Search API Connector Documentation
This advanced feature of the API Connector add-on for Google Sheets enables you to stack multiple request URLs (or request bodies) together and run them one after the other as a unified block. API Connector will cycle through the requests and print out the results one after another in a single sheet.
- Before you Begin
- Why Use the Multi-Query Function?
- Example 1: List URLs in the URL input box
- Example 2: Reference Cells
- Example 3: Reference a Range of Cells
- Example 4: Multiple Request Bodies
Before you Begin
Click here to install the API Connector add-on from the Google Marketplace.
Why Use the Multi-Query Function?
Multi-query requests are commonly used to query the same (or similar) API endpoint multiple times, e.g. for different company IDs, different stock symbols, different time periods, etc. Instead of creating and saving a separate request for each query, you can run them in a row and send them all into the same sheet.
In addition, multi-query requests can account for simple API pagination, in which an API limits the number of records returned in each response and requires you to make multiple requests to retrieve the full set of data. There are a few common methods of pagination that can be managed via multi-query requests:
- page parameters
- offset-based pagination
- page directory pagination
Example 1: List URLs in the URL input box
To run multiple requests, list your URLs on separate lines. When you run the request, each subsequent response will be appended to the first empty row. In this example, 3 requests to the iTunes API are run in a row.
Example 2: Reference Cells
You can reference cells in the input box (info). Again, make sure each separate request is on a new line, to ensure API Connector recognizes it as a new request:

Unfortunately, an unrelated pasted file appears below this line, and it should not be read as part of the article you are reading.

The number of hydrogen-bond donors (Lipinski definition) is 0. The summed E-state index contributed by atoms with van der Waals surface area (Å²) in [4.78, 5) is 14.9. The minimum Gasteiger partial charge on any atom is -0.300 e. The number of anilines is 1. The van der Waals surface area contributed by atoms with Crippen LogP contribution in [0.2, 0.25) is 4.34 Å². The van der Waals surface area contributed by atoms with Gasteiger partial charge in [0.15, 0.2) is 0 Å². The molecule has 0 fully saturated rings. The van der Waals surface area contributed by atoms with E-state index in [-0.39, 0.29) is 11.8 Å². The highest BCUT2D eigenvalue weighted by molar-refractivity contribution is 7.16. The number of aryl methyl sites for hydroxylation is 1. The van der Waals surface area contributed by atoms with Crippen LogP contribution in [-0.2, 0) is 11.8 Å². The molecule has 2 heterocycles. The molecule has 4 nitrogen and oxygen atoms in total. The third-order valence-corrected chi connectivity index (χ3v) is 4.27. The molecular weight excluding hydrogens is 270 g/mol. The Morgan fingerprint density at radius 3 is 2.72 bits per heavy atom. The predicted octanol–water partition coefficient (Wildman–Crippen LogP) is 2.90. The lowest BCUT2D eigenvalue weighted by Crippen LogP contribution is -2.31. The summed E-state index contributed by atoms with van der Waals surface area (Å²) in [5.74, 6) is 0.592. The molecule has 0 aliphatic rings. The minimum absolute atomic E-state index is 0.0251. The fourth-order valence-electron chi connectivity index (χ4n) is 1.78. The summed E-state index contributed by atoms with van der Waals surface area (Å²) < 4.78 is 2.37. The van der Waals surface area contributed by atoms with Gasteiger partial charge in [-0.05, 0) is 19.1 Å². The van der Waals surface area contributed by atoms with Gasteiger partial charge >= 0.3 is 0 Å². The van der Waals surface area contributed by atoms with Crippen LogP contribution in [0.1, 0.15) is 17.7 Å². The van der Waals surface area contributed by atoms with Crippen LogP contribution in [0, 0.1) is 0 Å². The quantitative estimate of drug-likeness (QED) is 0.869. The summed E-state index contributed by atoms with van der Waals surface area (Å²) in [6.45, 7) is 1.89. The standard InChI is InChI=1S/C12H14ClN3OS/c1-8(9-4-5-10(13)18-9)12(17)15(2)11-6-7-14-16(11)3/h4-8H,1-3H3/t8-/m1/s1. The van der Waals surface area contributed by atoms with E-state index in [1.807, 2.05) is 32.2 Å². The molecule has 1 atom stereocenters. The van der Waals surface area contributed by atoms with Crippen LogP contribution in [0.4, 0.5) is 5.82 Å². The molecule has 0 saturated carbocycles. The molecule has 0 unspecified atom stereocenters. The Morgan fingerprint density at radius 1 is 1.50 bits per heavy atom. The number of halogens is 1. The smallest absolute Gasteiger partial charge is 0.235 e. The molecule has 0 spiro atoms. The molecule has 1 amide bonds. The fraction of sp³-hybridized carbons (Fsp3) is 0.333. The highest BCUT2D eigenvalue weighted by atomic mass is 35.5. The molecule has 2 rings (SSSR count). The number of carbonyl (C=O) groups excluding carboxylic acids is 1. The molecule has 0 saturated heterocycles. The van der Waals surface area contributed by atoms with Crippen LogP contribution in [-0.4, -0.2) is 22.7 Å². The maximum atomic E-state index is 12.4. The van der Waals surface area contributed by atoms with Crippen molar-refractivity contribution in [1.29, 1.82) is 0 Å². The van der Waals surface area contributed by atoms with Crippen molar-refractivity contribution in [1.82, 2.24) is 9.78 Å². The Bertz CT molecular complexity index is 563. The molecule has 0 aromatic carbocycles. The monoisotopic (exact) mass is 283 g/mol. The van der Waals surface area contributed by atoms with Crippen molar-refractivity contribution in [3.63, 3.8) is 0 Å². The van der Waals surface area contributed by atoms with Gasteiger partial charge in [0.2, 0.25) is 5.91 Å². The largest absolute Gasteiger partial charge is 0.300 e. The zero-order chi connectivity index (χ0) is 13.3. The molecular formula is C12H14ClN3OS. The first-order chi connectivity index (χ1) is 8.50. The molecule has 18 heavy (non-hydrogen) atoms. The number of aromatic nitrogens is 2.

Example 3: Reference a Range of Cells
As a shorthand method, instead of referencing cells one by one, you can reference them as a range, like this:
As shown in the screenshots above, when you reference a cell, you can reference the entire URL or part of the URL.
Example 4: Multiple Request Bodies
While the above will work for cycling through a list of GET requests, POST, PUT, and PATCH requests usually require different request bodies. To cycle through a list of POST, PUT, or PATCH requests, you can enter multiple request bodies into the request body input box. Tick the “Multiple request bodies” checkbox and then separate each request body with the text delimiter
:::BREAK::: (the word BREAK surrounded by three colons on each side). This will tell API Connector that a new request body has started.
+++Input!A1:A10+++shorthand method shown above is for request URLs only. Multiple request bodies can only reference a single cell per reference, e.g.
Use cells to create request bodies
If you place your request bodies into cells, you can combine the multi-request body feature with cell references, such that your request body looks something like this:
+++Sheet1!A1+++ :::BREAK::: +++Sheet1!A2+++ :::BREAK::: +++Sheet1!A3+++
Handle varying request body counts (+ demo sheet)
You can further expand on this technique by concatenating all the request bodies into a single cell, such that you only need to reference a single cell in your request. This is especially useful if you need to cycle through varying numbers of request bodies. This sheet has an example setup (click to make a copy).
When you enable this feature, API Connector will automatically run through your list of request bodies, sending each request body to the same request URL and printing out each response consecutively into the same sheet.
- When you stack requests, response data from each query will be sent to a single sheet, with each subsequent request appended to the first empty row.
- When running multiple queries, a 1.5 second delay is automatically inserted between requests to avoid rate limits.